Like many churches and denominations, Roman Catholics have adapted to the COVID-19 pandemic by offering virtual alternatives to normal religious rituals. And the Vatican recently released a statement from Pope Francis making it clear that confession can now be done at home, according to Fox News.
But what does this say about the Catholic sacrament of repentance? Mike Shreve explores this question in his current series on Catholic beliefs on his Revealing the True Light podcast on the Charisma Podcast Network, where he examines the sacraments, or sacred rites, of the Catholic church.
Shreve points out that the fourth sacrament is reconciliation. But what does that mean? Shreve says, "To be reconciled means to be restored to a former right relationship. And within Catholicism it means being restored to a right relationship not only with God, but with the church. This process is effected by confession, absolution and penance.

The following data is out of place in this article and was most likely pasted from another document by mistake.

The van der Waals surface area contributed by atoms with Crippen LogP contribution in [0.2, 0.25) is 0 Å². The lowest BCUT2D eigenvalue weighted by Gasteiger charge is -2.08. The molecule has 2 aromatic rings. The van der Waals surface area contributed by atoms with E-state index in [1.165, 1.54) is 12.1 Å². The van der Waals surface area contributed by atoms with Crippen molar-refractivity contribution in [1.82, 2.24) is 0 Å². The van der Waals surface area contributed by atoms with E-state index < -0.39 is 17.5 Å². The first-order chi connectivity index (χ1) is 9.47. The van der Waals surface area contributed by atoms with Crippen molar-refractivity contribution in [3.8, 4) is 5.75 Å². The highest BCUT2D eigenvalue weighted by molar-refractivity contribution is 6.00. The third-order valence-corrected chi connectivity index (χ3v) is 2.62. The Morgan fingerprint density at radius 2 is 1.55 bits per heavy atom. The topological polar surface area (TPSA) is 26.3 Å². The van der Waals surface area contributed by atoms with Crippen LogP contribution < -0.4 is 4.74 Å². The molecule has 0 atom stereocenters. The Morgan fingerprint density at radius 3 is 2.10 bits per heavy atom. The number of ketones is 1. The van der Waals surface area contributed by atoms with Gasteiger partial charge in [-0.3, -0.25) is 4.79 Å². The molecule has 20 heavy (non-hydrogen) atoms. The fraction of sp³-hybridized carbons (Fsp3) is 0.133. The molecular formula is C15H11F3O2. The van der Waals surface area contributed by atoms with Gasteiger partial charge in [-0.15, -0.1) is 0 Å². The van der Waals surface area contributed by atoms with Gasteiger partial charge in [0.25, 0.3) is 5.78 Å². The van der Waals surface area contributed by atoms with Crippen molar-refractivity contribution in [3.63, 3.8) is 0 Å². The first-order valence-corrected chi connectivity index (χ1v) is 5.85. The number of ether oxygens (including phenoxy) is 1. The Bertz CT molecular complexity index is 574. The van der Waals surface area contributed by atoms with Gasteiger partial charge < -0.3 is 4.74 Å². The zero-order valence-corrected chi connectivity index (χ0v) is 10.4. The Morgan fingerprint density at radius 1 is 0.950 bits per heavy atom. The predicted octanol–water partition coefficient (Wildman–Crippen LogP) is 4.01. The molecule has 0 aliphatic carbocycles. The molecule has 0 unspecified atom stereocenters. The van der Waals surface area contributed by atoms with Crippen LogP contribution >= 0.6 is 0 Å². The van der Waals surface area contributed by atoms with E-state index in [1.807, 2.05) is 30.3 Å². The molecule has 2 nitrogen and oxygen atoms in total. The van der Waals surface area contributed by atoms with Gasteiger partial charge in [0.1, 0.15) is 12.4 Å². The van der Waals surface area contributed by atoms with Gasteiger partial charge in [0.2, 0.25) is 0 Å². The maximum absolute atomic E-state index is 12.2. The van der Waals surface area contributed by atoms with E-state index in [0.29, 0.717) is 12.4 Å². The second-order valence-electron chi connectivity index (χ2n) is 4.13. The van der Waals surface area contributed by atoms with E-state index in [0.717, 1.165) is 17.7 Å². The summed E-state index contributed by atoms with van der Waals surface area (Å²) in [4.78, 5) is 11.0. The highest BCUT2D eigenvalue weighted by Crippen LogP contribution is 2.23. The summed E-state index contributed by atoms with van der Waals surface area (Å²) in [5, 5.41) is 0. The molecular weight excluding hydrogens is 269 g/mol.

"Let's talk about confession first. The necessity of confessing your sins to a priest is emphasized in Catholicism," Shreve says. "Now, under the Old Covenant, it was necessary to go through priests who acted as mediators officiating over the sacrificial offerings and the ministry of the tabernacle of Moses and later on the temple of Solomon. However, in the New Covenant, every believer is granted access into God's presence. And every believer can personally appeal to God for forgiveness."
But should this only hold true during special circumstances? "If it is allowable during this crisis, why isn't it allowable at any other time?" asks Shreve.
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